God's Hatred

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timmopussycat

Puritan Board Junior
I think the reprobate experiences God goodness not just for purposes of fattening up, but because he is the creation of a good Creator.

God's goodness to those not yet and those never to be his elect also has another purpose. It proclaims his goodness for those with eyes to see.
 

Confessor

Puritan Board Senior
If I can be permitted to jump into this conversation quickly and piggy-back off of Heidi's posts, I would recommend reading this post by Matthew Winzer on Samuel Rutherford, which addresses a love which God has toward all creatures which is not ineffectual in its purpose. A parallel would be the usage of our scholastics of a three-fold love of God: 1.) Love of the creature; 2.) Love of man; 3.) The special love toward the elect.

In that post Rev. Winzer speaks of an effectual yet non-salvific love, and basically states that Rutherford's point is the same as Berkhof's above: "Some prefer to say that they are expressions of His goodness, kindness, benevolence, mecy, or longsuffering, but seem to forget that He could not be good, kind or benevolent to the sinner unless He were first of all gracious." Contra Berkhof, I have argued above that God alone can be kind and give gifts without being loving or gracious -- unlike humans.

But I don't see how God's sustaining one person's existence for the purpose of heaping punishment upon them is somehow an act of love or grace.

It seems that Rev. Winzer is arguing that we can make distinctions in God's love (e.g. towards His creation, towards His elect, towards rational beings), lower the bar of what they entail (e.g. it is "loving" to provide someone existence) and then declare the love to be effectual. But I think that distorts the notion of divine love too much. If we can lower the standards of love, then what use is it to say that God "loves" a reprobate by providing him existence to feel eternal torments?
 

TeachingTulip

Puritan Board Sophomore
If I can be permitted to jump into this conversation quickly and piggy-back off of Heidi's posts, I would recommend reading this post by Matthew Winzer on Samuel Rutherford, which addresses a love which God has toward all creatures which is not ineffectual in its purpose. A parallel would be the usage of our scholastics of a three-fold love of God: 1.) Love of the creature; 2.) Love of man; 3.) The special love toward the elect.

I believe distinction should always be made between temporal, earthly blessings received by the creation generally, and eternal salvation unto life, which comes only by the grace of God in Christ.

Just as I believe distinction should be kept between law and gospel, so should reprobation be kept distinct from election; Godly wrath against wickedness distinguished from eternal reward; and providence from love and grace.

For if the source of love is in Jesus Christ, then those outside of Jesus Christ cannot know the love of God, or even be known by God. (Matt. 7:21-23)

It is the law that condemns men to death and hell. It is the love of God that rescues men from death and hell.

Maybe I think too black and white, but I cannot comprehend a mingling of divine love and everlasting condemnation. Such makes my brain hurt!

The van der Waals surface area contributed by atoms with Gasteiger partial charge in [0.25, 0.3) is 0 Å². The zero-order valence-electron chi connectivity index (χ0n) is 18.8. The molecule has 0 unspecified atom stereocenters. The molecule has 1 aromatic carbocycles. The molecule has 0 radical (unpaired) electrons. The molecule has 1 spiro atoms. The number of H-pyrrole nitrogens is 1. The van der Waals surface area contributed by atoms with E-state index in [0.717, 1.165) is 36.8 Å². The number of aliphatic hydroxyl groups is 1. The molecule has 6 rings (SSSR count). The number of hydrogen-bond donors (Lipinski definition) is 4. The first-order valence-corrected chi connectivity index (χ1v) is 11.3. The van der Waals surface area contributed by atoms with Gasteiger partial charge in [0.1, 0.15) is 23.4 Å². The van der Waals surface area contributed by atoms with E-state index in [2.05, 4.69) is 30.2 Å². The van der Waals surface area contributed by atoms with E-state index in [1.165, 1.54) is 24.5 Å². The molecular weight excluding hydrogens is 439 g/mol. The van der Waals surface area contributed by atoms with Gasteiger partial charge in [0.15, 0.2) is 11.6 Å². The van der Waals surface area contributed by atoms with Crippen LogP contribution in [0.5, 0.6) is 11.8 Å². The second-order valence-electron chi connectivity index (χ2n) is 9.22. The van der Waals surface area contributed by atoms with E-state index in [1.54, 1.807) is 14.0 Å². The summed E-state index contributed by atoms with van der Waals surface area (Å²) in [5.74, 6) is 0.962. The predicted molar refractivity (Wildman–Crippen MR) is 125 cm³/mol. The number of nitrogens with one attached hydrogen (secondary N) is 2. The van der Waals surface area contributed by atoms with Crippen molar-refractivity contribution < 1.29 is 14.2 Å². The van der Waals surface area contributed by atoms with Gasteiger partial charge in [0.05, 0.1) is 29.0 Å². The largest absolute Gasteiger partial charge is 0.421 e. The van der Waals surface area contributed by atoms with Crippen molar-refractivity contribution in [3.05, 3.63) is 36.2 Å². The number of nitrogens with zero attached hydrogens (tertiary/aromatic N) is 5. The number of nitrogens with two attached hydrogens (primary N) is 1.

steven-nemes

Puritan Board Sophomore
There have been a few pages of posts that, of course, I don't want to look over; if this argument did appear already, then my apologies, just disregard it I guess.

I heard an argument yesterday while discussing this very topic:

1. Jesus fulfilled the entirety of the law.
2. Fulfilling the law involves loving your neighbor.
3. Your neighbor would involve reprobates.
4. Therefore, Jesus loved reprobates.

And of course by extension that involves God loving reprobates, I guess.

Any thoughts?
 

Confessor

Puritan Board Senior
There have been a few pages of posts that, of course, I don't want to look over; if this argument did appear already, then my apologies, just disregard it I guess.

I heard an argument yesterday while discussing this very topic:

1. Jesus fulfilled the entirety of the law.
2. Fulfilling the law involves loving your neighbor.
3. Your neighbor would involve reprobates.
4. Therefore, Jesus loved reprobates.

And of course by extension that involves God loving reprobates, I guess.

Any thoughts?

First, He can love them qua human (i.e. rather than qua God), without actually striving for their eternal salvation.

Second, His love can be spoken of as volitional, acting kindly to all, even if for the purpose of destruction. And as I said above, only God is able to be kind for the purpose of destruction.
 

TeachingTulip

Puritan Board Sophomore
There have been a few pages of posts that, of course, I don't want to look over; if this argument did appear already, then my apologies, just disregard it I guess.

I heard an argument yesterday while discussing this very topic:

1. Jesus fulfilled the entirety of the law.
2. Fulfilling the law involves loving your neighbor.
3. Your neighbor would involve reprobates.
4. Therefore, Jesus loved reprobates.

And of course by extension that involves God loving reprobates, I guess.

Any thoughts?


Sir, #1 speaks of Christ . . . #2 speaks of men.

Yes, Christians are to love their enemies and all men, because sinners cannot know exacty who are elect and "accepted in the Beloved."

That is why I said believers do not have the privilege of labelling anyone else a "reprobate." We just don't know. Someone really sinning bad today, may be saved tomorrow, by the grace of God; proving to have been elect all along.

But God knows, and I do not believe those He has ordained to hell and reprobated in this life, receive His love and grace at all. And I do not see in Scripture where God is obligated to love any sinner at all.

The fact that He has chosen to save any of us in Christ, is the only definition of efficacious and amazing grace.
 

Peairtach

Puritan Board Doctor
How do you make threads "printer friendly" on PB?

I was wanting to print out this thread to study it more closely in greater comfort.
 

regener8ed

Puritan Board Freshman
Quick question: Does God love the elect because He has elected them, or does God elect the elect because He loves them?